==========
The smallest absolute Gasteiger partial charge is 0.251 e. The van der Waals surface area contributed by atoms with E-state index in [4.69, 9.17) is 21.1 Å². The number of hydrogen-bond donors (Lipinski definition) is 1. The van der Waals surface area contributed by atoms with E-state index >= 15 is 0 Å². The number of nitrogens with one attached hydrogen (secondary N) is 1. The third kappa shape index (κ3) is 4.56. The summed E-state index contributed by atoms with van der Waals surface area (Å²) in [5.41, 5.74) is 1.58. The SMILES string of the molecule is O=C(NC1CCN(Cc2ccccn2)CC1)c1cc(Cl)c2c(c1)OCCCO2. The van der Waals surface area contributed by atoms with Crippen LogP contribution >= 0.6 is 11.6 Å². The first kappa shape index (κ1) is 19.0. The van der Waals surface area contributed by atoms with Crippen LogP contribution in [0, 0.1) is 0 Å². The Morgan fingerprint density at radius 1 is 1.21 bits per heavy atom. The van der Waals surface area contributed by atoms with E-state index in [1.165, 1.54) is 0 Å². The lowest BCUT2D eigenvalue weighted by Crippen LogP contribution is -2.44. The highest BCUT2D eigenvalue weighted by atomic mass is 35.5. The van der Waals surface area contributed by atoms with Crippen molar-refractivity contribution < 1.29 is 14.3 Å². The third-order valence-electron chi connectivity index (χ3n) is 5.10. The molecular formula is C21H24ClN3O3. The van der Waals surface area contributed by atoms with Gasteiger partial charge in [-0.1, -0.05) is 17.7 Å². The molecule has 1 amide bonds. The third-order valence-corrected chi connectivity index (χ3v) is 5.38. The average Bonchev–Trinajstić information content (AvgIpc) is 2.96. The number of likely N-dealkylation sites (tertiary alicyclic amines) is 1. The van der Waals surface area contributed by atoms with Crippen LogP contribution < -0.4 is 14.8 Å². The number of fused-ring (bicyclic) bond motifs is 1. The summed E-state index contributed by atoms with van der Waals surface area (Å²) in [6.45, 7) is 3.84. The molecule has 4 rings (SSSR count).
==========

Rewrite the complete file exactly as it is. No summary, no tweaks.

The smallest absolute Gasteiger partial charge is 0.251 e. The van der Waals surface area contributed by atoms with E-state index in [4.69, 9.17) is 21.1 Å². The number of hydrogen-bond donors (Lipinski definition) is 1. The van der Waals surface area contributed by atoms with E-state index >= 15 is 0 Å². The number of nitrogens with one attached hydrogen (secondary N) is 1. The third kappa shape index (κ3) is 4.56. The summed E-state index contributed by atoms with van der Waals surface area (Å²) in [5.41, 5.74) is 1.58. The SMILES string of the molecule is O=C(NC1CCN(Cc2ccccn2)CC1)c1cc(Cl)c2c(c1)OCCCO2. The van der Waals surface area contributed by atoms with Crippen LogP contribution >= 0.6 is 11.6 Å². The first kappa shape index (κ1) is 19.0. The van der Waals surface area contributed by atoms with Crippen LogP contribution in [0, 0.1) is 0 Å². The Morgan fingerprint density at radius 1 is 1.21 bits per heavy atom. The van der Waals surface area contributed by atoms with E-state index in [1.165, 1.54) is 0 Å². The lowest BCUT2D eigenvalue weighted by Crippen LogP contribution is -2.44. The highest BCUT2D eigenvalue weighted by atomic mass is 35.5. The van der Waals surface area contributed by atoms with Crippen molar-refractivity contribution < 1.29 is 14.3 Å². The third-order valence-electron chi connectivity index (χ3n) is 5.10. The molecular formula is C21H24ClN3O3. The van der Waals surface area contributed by atoms with Gasteiger partial charge in [-0.1, -0.05) is 17.7 Å². The molecule has 1 amide bonds. The third-order valence-corrected chi connectivity index (χ3v) is 5.38. The average Bonchev–Trinajstić information content (AvgIpc) is 2.96. The number of likely N-dealkylation sites (tertiary alicyclic amines) is 1. The van der Waals surface area contributed by atoms with Crippen LogP contribution < -0.4 is 14.8 Å². The number of fused-ring (bicyclic) bond motifs is 1. The summed E-state index contributed by atoms with van der Waals surface area (Å²) in [6.45, 7) is 3.84. The molecule has 4 rings (SSSR count).